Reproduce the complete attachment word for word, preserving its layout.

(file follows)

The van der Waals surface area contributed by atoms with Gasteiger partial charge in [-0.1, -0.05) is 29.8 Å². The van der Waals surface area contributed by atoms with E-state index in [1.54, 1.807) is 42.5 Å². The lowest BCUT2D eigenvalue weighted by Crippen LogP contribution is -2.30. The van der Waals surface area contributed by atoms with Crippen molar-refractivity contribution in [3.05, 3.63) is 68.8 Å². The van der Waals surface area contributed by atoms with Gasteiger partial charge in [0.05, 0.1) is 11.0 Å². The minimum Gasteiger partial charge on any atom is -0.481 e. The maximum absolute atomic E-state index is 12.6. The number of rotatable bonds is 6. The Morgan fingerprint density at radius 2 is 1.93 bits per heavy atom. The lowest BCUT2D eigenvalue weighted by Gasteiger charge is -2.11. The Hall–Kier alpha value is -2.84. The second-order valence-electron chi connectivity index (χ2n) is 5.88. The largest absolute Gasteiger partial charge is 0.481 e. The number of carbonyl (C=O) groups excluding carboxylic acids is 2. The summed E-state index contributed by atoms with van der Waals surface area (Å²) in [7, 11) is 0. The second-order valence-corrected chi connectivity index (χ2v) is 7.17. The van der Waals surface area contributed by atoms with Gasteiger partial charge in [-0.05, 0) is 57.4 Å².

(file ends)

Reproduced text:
The van der Waals surface area contributed by atoms with Gasteiger partial charge in [-0.1, -0.05) is 29.8 Å². The van der Waals surface area contributed by atoms with E-state index in [1.54, 1.807) is 42.5 Å². The lowest BCUT2D eigenvalue weighted by Crippen LogP contribution is -2.30. The van der Waals surface area contributed by atoms with Crippen molar-refractivity contribution in [3.05, 3.63) is 68.8 Å². The van der Waals surface area contributed by atoms with Gasteiger partial charge in [0.05, 0.1) is 11.0 Å². The minimum Gasteiger partial charge on any atom is -0.481 e. The maximum absolute atomic E-state index is 12.6. The number of rotatable bonds is 6. The Morgan fingerprint density at radius 2 is 1.93 bits per heavy atom. The lowest BCUT2D eigenvalue weighted by Gasteiger charge is -2.11. The Hall–Kier alpha value is -2.84. The second-order valence-electron chi connectivity index (χ2n) is 5.88. The largest absolute Gasteiger partial charge is 0.481 e. The number of carbonyl (C=O) groups excluding carboxylic acids is 2. The summed E-state index contributed by atoms with van der Waals surface area (Å²) in [7, 11) is 0. The second-order valence-corrected chi connectivity index (χ2v) is 7.17. The van der Waals surface area contributed by atoms with Gasteiger partial charge in [-0.05, 0) is 57.4 Å².